Blythe Landon reflects on her time as intern to the president

Ready for anything: Blythe Landon sits at her desk in the president’s office. She is one of two students who works in Farley’s expansive offices in Morgan Hall.

Working in the office of the President may seem overwhelming to many students, but Blythe Landon makes it look easy.

Landon is a junior majoring in Business Marketing with a double major in International Business and a minor in English. Needless to say, she is a hardworking student as she has learned to balance both her coursework, and assisting President Farley for the past two years.

For Landon, working close with Washburn’s most recognizable and prominent figure has been one of the most rewarding parts of her college experience. After receiving an invitation to apply for the job in 2019 to become one of only two student assistants to the president she quickly accepted the rare opportunity.

“That was just the coolest thing that has ever happened to me on campus probably is that invitation to apply,” said Landon. “And then, you know, the interview, everybody just seemed nice. And then once I got the job, I was so excited because I knew that it was just an unparalleled opportunity.”

Sign here please: Sue Palmer (left) and Blythe Landon (right) take a look at Farley’s schedule for the week. Helping manage the president’s time is a full time job. (Matthew L. Self)

Landon soon came to appreciate her time working for the president despite the challenges it presented, especially when planning Dr. Farley’s schedule. She especially came to value working alongside her fellow office assistants and being able to see the president in action regularly.

“The way he works is so thoughtful and organized and he always wants to check with other people and make sure they’re okay,” said Landon. “He wants to give students the best opportunities possible.”

President Farley had nothing but praise for Landon’s work ethic and her ability to keep up with the everyday workload.

“She impressed me as being a serious person, but that person had humor,” said Farley.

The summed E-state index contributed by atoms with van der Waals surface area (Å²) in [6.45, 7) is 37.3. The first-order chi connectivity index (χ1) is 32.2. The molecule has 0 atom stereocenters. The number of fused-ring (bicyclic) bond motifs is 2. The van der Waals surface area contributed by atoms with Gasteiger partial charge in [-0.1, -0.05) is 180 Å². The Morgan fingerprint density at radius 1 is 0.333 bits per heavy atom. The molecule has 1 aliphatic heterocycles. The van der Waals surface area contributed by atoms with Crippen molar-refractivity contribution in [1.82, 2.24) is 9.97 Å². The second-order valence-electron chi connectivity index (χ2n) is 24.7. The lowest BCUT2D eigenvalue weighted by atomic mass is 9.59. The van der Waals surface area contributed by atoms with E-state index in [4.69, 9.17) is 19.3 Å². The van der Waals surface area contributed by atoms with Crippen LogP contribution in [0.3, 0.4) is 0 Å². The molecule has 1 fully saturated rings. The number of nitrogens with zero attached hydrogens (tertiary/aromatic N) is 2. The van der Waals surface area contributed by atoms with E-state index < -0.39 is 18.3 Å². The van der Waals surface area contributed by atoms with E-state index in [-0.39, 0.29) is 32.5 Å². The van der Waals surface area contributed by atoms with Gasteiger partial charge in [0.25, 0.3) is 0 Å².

Landon remarked that one of her favorite things about working close to the president was how generous he is with his time. She shared a memory of a moment where she had to ask Dr. Farley a few questions for an article she was writing at the time.

“Since we know how busy his schedule is, it would be so easy to be afraid to ask but he never makes you afraid to ask to have a little bit of his time,” said Landon.” And he sat down with me when I was writing that article and he just shared story after story about his experience and how amazing it’s been, and all the wisdom he’s picked up along the way.”

Sue Palmer, the executive assistant for the president’s office, also shared a few words regarding Landon’s service.

“She’s always offering to help other people,” said Palmer. “She’s kind of like a daughter. We treat her like an honorary daughter.”

Before gaining employment in the office of the president, Landon has served, and continues to serve, as a peer educator at Washburn and as a member of Ichabods Moving Forward which has helped her get more in touch with community needs.

“It’s been an incredible experience,” said Landon.

Student and President: President Jerry Farley (left) and Blythe Landon (right) pose for a photo in their office. Farley regularly takes time to show his appreciation for his student employees. (Matthew L. Self)

She describes these experiences and her work with legal counsel in the president’s office as the primary reason for her desire to pursue law school in the future.

“I think that’s probably where I’m headed,” said Landon. “The options that it offers me, I think that business has set a good stage for understanding where I want to go and the kind of research involved in law school and that kind of thing. So I think, for the moment, law school is the next immediate step.”

Her time at Washburn has prepared Landon well for whatever challenges await her after graduation. She’s demonstrated herself as being a person who can handle whatever issues arise with confidence while remaining serious and a tad humorous.

“Ever since I’ve been here, we’ve had some phenomenal interns that are here in this office,” said Dr. Farley. “So when we get someone that is good we want to make sure that they get something that they’ll look back on and be proud of.”

Edited by: Crystal Hendrix, Katrina Johnson